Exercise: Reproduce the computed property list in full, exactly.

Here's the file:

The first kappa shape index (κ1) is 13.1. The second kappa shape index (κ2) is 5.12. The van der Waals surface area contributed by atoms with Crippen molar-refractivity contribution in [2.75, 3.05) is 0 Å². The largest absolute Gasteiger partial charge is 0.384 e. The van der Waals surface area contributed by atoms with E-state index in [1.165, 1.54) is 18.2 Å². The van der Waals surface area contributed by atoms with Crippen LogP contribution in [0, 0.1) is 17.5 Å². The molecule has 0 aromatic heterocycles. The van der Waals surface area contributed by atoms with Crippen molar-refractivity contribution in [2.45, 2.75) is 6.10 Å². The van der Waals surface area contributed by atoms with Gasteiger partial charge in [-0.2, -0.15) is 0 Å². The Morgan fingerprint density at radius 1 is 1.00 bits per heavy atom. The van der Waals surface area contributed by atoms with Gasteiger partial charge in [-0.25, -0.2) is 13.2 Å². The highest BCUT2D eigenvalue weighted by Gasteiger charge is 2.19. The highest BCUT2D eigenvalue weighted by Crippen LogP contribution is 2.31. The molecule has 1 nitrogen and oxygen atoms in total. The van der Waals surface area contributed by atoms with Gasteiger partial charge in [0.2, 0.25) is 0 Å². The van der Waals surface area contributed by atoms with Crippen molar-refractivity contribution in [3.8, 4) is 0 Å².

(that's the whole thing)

The first kappa shape index (κ1) is 13.1. The second kappa shape index (κ2) is 5.12. The van der Waals surface area contributed by atoms with Crippen molar-refractivity contribution in [2.75, 3.05) is 0 Å². The largest absolute Gasteiger partial charge is 0.384 e. The van der Waals surface area contributed by atoms with E-state index in [1.165, 1.54) is 18.2 Å². The van der Waals surface area contributed by atoms with Crippen LogP contribution in [0, 0.1) is 17.5 Å². The molecule has 0 aromatic heterocycles. The van der Waals surface area contributed by atoms with Crippen molar-refractivity contribution in [2.45, 2.75) is 6.10 Å². The van der Waals surface area contributed by atoms with Gasteiger partial charge in [-0.2, -0.15) is 0 Å². The Morgan fingerprint density at radius 1 is 1.00 bits per heavy atom. The van der Waals surface area contributed by atoms with Gasteiger partial charge in [-0.25, -0.2) is 13.2 Å². The highest BCUT2D eigenvalue weighted by Gasteiger charge is 2.19. The highest BCUT2D eigenvalue weighted by Crippen LogP contribution is 2.31. The molecule has 1 nitrogen and oxygen atoms in total. The van der Waals surface area contributed by atoms with Gasteiger partial charge in [0.2, 0.25) is 0 Å². The van der Waals surface area contributed by atoms with Crippen molar-refractivity contribution in [3.8, 4) is 0 Å².